The little medieval jewel of Tuscany. Thus you will meet the described Siena (Siena) - an Italian city in the region of Tuscany, the main administrative center of the eponymous province of Siena. The city is located in a hilly area south of Florence. Siena is famous for its art academy, marble processing and proclamation as the capital of Italian culture in 2015. Siena is also known for its first bank in the world, founded in 1472. It is interesting that this bank still works to this day.
Siena, among other things, is the city of bankers and Freemasons. For many people Sienna is like a captivating lady who only hints, but doesn't tell you things, she only hints, irritates her imagination and makes her expand to unsuspected heights. A republic within a republic that finds it difficult to allow anything to enter its territory. This is Siena.
But perhaps one of the most famous chapters in Siena's history is the centuries-old battle for supremacy between her and her eternal rival, Florence. The two cities compete in all possible spheres, and this competition crosses history and reaches our days. Even today, they compete in beauty, masterpieces of art and culture, in the field of wine and cuisine. The history of the city is dotted with many events from this "eternal derby", in which ultimately the winner is Florence. Unfortunately, its consequences led to the weakening of Siena and it became a secondary city in Tuscany.
Siena was founded by the Etruscans 400 BC. At that time the lands of today's city were inhabited by a tribe called the Sain. When Emperor Augustus ruled the city, it was turned into a Roman colony, which was named Siena Julia. There is a legend about the creation of Siena. According to it, the city was founded by two brothers - Axius and Senius, who came to these places to hide from his uncle Romulus. This is where the story of why the symbol of the city is a wolf nursing the creators of Rome begins. Unfortunately, in Roman times Siena failed to prosper, as it was quite far from important trade routes. A turning point in the development and history of the city came after the invasion of the Lombards in Siena, who decided to divert trade through far safer roads that passed right through the territory of today's city.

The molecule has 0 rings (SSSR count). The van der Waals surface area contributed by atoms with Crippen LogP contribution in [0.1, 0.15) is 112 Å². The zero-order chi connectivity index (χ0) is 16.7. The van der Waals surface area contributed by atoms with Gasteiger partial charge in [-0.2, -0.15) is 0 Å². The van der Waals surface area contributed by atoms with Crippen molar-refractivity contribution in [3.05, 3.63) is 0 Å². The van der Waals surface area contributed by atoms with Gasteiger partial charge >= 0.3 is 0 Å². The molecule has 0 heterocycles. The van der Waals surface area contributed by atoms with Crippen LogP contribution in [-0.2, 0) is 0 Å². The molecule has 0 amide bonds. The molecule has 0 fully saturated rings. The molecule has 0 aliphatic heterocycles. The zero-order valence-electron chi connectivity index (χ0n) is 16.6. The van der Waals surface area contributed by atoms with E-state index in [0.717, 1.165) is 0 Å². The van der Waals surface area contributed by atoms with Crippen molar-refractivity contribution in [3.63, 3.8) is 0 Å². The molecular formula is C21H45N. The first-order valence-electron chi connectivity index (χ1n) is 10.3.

Undoubtedly the most important stage in the history of Siena is the XIII century - XV century, when it emerged as an independent republic. He managed to successfully develop banking, trade and weaving. Then the most important buildings were erected and the foundations of the Siena School of Arts were laid. 
There is a lot to be said about Siena as a tourist destination. Thanks to the war for supremacy with Florence, many of its medieval buildings have been preserved to become today a unique architectural and historical heritage.
The city is small, but stands out with significant and incomparable buildings. Its most famous landmark is Piazza del Campo. This inverted shell-shaped medieval square has been nominated for one of the best in Europe. It is divided into nine marble stripes, which are said to mimic the folds in the cloak of the Virgin Mary.
A curious fact around the square is that it was built at the junction of the three hills, on which the city itself is located. Its construction was completed in the XIII century and since then has become the hot spot of the city. It is important to note that this is where the traditional Siena Festival, Palio, takes place, which is a biennial horse race. 

On Piazza del Campo are the Town Hall, which houses an art museum, many churches and basilicas - Santa Maria dei from the XIII century, built in Gothic and Roman style, San Domenico, completed in 1265, San Francesco, built in 1255, Holy Spirit and San Martino.
The Torre del Mangia is another pearl in the crown of Siena. It is located on the square and was built to symbolize the prosperity of the city. It was built in 1348. Its height is the same as this of the Cathedral of Siena - 88 meters. The idea of ​​equal height is to show that here the state and the church are equal.
Palazzo Pubblico is the very embodiment of Italian architecture. Today the building serves as a town hall and an art museum.
Siena Cathedral (Duomo di Siena) is another medieval masterpiece. It was built in 1263 by Andrea Pisano, who relies on white, greenish-black and red marble. In the duo itself, the used architectural styles can be distinguished - a wonderful palette of classical, Romanesque and Gothic styles. The creation of the statues of St. Peter and St. Paul is entrusted to the hands of the unsurpassed Michelangelo. In this cathedral is the Opera Museum, which houses works by famous artists from Siena. 
Siena Botanical University Garden is also interesting to visit.

Rating 5 from 1 voted Siena, Italy